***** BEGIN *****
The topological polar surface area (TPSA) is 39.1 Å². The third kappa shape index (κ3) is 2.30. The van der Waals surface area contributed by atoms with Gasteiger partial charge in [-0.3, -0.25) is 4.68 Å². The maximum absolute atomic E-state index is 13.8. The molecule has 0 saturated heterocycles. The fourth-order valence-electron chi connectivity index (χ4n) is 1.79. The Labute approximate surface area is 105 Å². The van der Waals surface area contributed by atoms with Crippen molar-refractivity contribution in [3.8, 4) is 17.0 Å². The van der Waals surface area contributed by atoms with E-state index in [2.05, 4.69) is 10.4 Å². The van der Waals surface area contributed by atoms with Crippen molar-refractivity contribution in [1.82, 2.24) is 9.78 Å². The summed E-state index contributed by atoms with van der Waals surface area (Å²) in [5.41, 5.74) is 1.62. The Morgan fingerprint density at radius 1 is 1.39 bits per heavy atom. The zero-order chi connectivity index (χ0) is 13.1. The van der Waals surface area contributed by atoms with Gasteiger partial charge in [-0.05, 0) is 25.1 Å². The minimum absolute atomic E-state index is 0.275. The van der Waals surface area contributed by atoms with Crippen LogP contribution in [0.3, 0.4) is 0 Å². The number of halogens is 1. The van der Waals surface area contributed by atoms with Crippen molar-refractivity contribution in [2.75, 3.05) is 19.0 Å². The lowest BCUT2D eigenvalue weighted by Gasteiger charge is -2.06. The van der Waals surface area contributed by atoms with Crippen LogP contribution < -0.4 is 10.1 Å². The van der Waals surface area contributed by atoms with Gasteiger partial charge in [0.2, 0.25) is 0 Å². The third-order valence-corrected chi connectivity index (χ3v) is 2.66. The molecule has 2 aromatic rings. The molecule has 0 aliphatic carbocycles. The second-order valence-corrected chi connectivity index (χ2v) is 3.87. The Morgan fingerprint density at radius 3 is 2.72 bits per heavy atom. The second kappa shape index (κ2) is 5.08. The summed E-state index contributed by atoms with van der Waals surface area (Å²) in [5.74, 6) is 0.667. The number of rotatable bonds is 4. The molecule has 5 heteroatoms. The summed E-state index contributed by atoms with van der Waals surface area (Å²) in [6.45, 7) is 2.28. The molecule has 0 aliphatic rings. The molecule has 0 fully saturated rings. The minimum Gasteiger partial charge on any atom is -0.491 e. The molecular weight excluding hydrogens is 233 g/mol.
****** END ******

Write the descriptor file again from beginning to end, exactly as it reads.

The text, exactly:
The topological polar surface area (TPSA) is 39.1 Å². The third kappa shape index (κ3) is 2.30. The van der Waals surface area contributed by atoms with Gasteiger partial charge in [-0.3, -0.25) is 4.68 Å². The maximum absolute atomic E-state index is 13.8. The molecule has 0 saturated heterocycles. The fourth-order valence-electron chi connectivity index (χ4n) is 1.79. The Labute approximate surface area is 105 Å². The van der Waals surface area contributed by atoms with Crippen molar-refractivity contribution in [3.8, 4) is 17.0 Å². The van der Waals surface area contributed by atoms with E-state index in [2.05, 4.69) is 10.4 Å². The van der Waals surface area contributed by atoms with Crippen molar-refractivity contribution in [1.82, 2.24) is 9.78 Å². The summed E-state index contributed by atoms with van der Waals surface area (Å²) in [5.41, 5.74) is 1.62. The Morgan fingerprint density at radius 1 is 1.39 bits per heavy atom. The zero-order chi connectivity index (χ0) is 13.1. The van der Waals surface area contributed by atoms with Gasteiger partial charge in [-0.05, 0) is 25.1 Å². The minimum absolute atomic E-state index is 0.275. The van der Waals surface area contributed by atoms with Crippen LogP contribution in [0.3, 0.4) is 0 Å². The number of halogens is 1. The van der Waals surface area contributed by atoms with Crippen molar-refractivity contribution in [2.75, 3.05) is 19.0 Å². The lowest BCUT2D eigenvalue weighted by Gasteiger charge is -2.06. The van der Waals surface area contributed by atoms with Crippen LogP contribution < -0.4 is 10.1 Å². The van der Waals surface area contributed by atoms with Gasteiger partial charge in [0.2, 0.25) is 0 Å². The third-order valence-corrected chi connectivity index (χ3v) is 2.66. The molecule has 2 aromatic rings. The molecule has 0 aliphatic carbocycles. The second-order valence-corrected chi connectivity index (χ2v) is 3.87. The Morgan fingerprint density at radius 3 is 2.72 bits per heavy atom. The second kappa shape index (κ2) is 5.08. The summed E-state index contributed by atoms with van der Waals surface area (Å²) in [5.74, 6) is 0.667. The number of rotatable bonds is 4. The molecule has 5 heteroatoms. The summed E-state index contributed by atoms with van der Waals surface area (Å²) in [6.45, 7) is 2.28. The molecule has 0 aliphatic rings. The molecule has 0 fully saturated rings. The minimum Gasteiger partial charge on any atom is -0.491 e. The molecular weight excluding hydrogens is 233 g/mol.